Patterns and Prevalence of Alcohol Use among University of Utopia Students in South Africa

Lily Cherian, Mdumo Mboweni

Abstract


Substance use – alcohol in particular, is common amongst secondary school learners in the area surrounding the researched university in South Africa. This phenomenon has also been observed as occurring in the university under study (University of Utopia). The researchers became aware of alcohol use amongst students especially after events such as the ‘Freshers’ ball’, Mr. and Mrs. University of Utopia functions, festivals and other events where first year students are welcomed at the university. We were thus motivated to undertake this study on the patterns and prevalence of alcohol use amongst second year university students. A descriptive study utilising a self-reporting questionnaire developed by the World Health Organization (WHO) was carried out. A total sample of 120 Education second year students (59 females and 61 males) was randomly selected. The questionnaire addressed the following issues: information on life experience, current and past use of substances like tobacco and alcohol as well as illicit drugs such as marijuana or cannabis (called dagga in South Africa), inhalants, heroin, amphetamines, sedatives, d-Lysergic Acid Diethylamide (LSD) and cocaine. The study found that the prevalence of the use of alcohol and other substances among university students was high and that males had a higher prevalence rate than females. The study concludes by indicating that recognising early symptoms of alcohol dependence may assist in the early identification and intervention for those at risk of heavier drinking in the future.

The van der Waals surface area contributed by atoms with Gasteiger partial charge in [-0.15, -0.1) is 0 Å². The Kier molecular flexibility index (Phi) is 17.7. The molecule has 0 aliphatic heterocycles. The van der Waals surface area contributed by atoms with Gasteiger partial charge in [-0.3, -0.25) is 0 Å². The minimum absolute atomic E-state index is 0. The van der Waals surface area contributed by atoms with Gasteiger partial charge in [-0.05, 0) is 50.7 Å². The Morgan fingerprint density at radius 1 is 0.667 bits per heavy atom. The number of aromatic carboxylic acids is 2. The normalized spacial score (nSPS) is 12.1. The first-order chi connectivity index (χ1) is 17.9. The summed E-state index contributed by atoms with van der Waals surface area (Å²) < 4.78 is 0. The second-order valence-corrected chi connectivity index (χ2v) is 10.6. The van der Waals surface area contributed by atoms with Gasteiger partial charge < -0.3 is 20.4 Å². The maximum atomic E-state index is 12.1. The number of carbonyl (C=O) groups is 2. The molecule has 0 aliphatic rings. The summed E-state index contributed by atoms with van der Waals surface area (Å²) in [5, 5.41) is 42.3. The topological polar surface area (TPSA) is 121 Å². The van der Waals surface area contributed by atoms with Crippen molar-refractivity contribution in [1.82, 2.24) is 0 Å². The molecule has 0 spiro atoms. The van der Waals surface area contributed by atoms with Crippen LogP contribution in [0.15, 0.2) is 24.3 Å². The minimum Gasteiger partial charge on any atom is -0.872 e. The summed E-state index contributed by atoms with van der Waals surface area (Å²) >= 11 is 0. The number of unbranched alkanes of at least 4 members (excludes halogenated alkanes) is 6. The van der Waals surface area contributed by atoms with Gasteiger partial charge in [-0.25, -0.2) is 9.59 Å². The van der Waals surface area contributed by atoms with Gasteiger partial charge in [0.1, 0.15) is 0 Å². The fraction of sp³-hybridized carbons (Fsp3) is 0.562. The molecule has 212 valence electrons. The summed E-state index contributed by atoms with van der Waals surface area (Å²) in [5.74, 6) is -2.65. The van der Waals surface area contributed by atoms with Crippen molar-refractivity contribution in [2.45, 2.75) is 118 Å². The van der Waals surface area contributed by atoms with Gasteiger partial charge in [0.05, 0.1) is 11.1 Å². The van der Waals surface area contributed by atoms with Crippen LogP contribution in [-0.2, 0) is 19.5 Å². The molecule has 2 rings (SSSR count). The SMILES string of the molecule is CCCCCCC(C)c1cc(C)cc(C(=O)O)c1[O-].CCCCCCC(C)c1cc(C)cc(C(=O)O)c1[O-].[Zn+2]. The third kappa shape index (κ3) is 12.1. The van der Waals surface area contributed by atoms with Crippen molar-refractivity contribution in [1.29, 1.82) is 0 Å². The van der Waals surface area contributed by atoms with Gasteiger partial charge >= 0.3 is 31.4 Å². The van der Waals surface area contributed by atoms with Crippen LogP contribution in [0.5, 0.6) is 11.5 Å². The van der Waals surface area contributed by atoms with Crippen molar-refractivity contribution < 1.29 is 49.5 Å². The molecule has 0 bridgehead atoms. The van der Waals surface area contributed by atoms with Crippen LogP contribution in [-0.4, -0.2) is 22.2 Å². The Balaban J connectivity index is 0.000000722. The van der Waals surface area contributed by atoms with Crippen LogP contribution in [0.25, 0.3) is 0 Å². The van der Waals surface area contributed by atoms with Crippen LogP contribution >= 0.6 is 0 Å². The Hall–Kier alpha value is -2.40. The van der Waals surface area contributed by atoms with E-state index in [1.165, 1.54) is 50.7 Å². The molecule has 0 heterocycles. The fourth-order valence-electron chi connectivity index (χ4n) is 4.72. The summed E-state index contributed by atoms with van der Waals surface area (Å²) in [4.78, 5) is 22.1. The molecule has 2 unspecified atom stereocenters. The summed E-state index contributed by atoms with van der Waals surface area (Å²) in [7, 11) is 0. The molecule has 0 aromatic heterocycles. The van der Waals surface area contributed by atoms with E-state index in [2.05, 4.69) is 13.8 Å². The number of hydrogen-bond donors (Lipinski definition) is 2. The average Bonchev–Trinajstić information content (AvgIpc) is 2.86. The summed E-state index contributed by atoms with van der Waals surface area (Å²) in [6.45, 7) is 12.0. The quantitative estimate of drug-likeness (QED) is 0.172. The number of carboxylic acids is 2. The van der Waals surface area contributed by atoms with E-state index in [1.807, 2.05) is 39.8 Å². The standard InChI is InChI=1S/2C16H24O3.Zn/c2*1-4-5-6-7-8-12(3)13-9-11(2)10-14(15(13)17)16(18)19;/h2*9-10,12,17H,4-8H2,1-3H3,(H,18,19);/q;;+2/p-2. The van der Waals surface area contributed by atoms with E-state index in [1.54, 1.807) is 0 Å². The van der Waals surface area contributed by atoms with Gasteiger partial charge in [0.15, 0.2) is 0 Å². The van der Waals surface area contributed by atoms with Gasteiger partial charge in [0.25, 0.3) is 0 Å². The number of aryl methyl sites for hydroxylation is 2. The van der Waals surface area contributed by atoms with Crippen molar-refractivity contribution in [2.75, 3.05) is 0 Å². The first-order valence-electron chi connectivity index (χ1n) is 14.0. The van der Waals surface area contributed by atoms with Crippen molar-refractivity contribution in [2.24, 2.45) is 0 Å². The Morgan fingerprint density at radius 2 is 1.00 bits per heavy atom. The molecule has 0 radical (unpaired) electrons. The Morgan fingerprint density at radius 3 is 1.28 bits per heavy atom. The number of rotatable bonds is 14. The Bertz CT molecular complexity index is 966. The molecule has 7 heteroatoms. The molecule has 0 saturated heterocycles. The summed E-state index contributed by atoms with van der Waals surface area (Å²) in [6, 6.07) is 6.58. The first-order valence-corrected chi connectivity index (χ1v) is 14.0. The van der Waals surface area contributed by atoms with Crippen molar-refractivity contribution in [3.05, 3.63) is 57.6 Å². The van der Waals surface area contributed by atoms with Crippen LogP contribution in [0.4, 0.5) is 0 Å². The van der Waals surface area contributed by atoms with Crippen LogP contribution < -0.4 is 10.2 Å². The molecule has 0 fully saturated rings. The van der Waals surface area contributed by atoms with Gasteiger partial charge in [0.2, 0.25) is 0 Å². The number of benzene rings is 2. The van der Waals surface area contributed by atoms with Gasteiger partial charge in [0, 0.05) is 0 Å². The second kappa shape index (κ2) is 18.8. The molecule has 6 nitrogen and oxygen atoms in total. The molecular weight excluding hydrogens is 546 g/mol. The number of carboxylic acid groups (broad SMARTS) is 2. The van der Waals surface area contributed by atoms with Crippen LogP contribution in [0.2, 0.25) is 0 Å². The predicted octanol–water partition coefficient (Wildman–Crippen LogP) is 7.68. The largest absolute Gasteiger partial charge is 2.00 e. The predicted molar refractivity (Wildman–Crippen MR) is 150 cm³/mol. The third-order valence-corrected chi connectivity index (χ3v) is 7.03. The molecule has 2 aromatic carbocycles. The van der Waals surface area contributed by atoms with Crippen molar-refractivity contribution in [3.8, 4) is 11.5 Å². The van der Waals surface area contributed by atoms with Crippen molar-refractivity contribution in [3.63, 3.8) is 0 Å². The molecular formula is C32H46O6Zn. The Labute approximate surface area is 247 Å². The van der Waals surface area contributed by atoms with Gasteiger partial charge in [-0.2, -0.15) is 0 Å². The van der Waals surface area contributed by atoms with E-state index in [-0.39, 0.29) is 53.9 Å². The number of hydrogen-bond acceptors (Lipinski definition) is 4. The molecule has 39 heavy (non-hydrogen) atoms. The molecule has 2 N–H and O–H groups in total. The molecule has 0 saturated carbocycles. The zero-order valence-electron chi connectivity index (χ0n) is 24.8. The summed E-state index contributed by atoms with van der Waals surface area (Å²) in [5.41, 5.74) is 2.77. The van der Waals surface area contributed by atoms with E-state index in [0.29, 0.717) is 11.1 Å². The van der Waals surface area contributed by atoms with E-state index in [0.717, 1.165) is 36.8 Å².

DOI: 10.5901/mjss.2014.v5n20p1573


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This work is licensed under Creative Commons Attribution 3.0 License.

Mediterranean Journal of Social Sciences ISSN 2039-9340(Print) ISSN 2039-2117(Online)

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